What are futures?
A 'Future' is a contract to buy or sell the underlying asset for a specific price at a pre-determined time. If you buy a futures contract, it means that you promise to pay the price of the asset at a specified time. If you sell a future, you effectively make a promise to transfer the asset to the buyer of the future at a specified price at a particular time. Every futures contract has the following features:
Some of the most popular assets on which futures contracts are available are equity stocks, indices, commodities and currency.
The difference between the price of the underlying asset in the spot market and the futures market is called 'Basis'. (As 'spot market' is a market for immediate delivery) The basis is usually negative, which means that the price of the asset in the futures market is more than the price in the spot market. This is because of the interest cost, storage cost, insurance premium etc., That is, if you buy the asset in the spot market, you will be incurring all these expenses, which are not needed if you buy a futures contract. This condition of basis being negative is called as 'Contango'.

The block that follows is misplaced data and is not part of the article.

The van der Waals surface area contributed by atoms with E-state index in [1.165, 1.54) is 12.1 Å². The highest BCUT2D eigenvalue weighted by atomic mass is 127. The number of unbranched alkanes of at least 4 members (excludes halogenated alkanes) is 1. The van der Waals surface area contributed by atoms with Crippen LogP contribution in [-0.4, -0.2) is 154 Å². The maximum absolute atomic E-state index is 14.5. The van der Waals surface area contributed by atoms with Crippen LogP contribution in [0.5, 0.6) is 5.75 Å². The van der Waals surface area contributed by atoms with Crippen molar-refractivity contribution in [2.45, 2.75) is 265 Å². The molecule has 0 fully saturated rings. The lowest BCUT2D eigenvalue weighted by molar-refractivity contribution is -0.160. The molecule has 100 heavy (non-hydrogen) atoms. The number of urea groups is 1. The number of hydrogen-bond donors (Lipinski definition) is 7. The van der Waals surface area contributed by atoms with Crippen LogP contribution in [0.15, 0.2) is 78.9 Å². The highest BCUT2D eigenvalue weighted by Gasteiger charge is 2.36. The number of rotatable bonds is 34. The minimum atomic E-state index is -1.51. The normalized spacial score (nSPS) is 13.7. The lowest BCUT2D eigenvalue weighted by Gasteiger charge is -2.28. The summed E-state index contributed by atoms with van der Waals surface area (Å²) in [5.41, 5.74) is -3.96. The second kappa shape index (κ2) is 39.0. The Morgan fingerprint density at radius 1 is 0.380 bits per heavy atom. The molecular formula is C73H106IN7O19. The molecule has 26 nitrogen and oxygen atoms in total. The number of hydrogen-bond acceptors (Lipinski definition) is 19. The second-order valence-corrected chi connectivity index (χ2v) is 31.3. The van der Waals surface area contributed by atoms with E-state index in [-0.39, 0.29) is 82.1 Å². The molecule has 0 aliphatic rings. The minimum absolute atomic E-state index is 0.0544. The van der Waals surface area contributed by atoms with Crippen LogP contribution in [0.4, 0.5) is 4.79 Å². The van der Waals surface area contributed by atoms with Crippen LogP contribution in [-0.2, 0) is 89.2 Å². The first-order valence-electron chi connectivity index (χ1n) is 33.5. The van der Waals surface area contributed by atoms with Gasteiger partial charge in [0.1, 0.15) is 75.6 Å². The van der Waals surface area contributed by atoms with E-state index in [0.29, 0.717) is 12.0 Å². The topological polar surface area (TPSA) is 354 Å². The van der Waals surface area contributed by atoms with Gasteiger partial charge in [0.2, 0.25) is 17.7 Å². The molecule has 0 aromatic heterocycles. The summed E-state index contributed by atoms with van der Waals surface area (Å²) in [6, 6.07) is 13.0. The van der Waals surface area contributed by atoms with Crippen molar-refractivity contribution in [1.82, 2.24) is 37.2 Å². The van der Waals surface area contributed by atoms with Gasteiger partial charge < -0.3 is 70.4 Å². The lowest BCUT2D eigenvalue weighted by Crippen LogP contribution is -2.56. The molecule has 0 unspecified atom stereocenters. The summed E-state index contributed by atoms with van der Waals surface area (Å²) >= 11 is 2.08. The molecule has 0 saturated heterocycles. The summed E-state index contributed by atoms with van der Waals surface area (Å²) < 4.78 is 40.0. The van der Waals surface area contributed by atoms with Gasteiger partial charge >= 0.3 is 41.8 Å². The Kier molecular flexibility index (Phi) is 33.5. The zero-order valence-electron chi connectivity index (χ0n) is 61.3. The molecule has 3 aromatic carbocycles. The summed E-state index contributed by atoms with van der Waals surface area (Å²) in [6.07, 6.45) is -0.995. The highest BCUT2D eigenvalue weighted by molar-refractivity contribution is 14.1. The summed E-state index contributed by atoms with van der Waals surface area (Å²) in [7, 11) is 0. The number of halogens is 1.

Sometimes it is more profitable to hold the asset in physical form than in the form of futures. For eg: if you hold equity shares in your account you will receive dividends, whereas if you hold equity futures you will not be eligible for any dividend.
When these benefits overshadow the expenses associated with the holding of the asset, the basis becomes positive (i.e., the price of the asset in the spot market is more than in the futures market). This condition is called 'Backwardation'. Backwardation generally happens if the price of the asset is expected to fall.
It is common that, as the futures contract approaches maturity, the futures price and the spot price tend to close in the gap between them ie., the basis slowly becomes zero.
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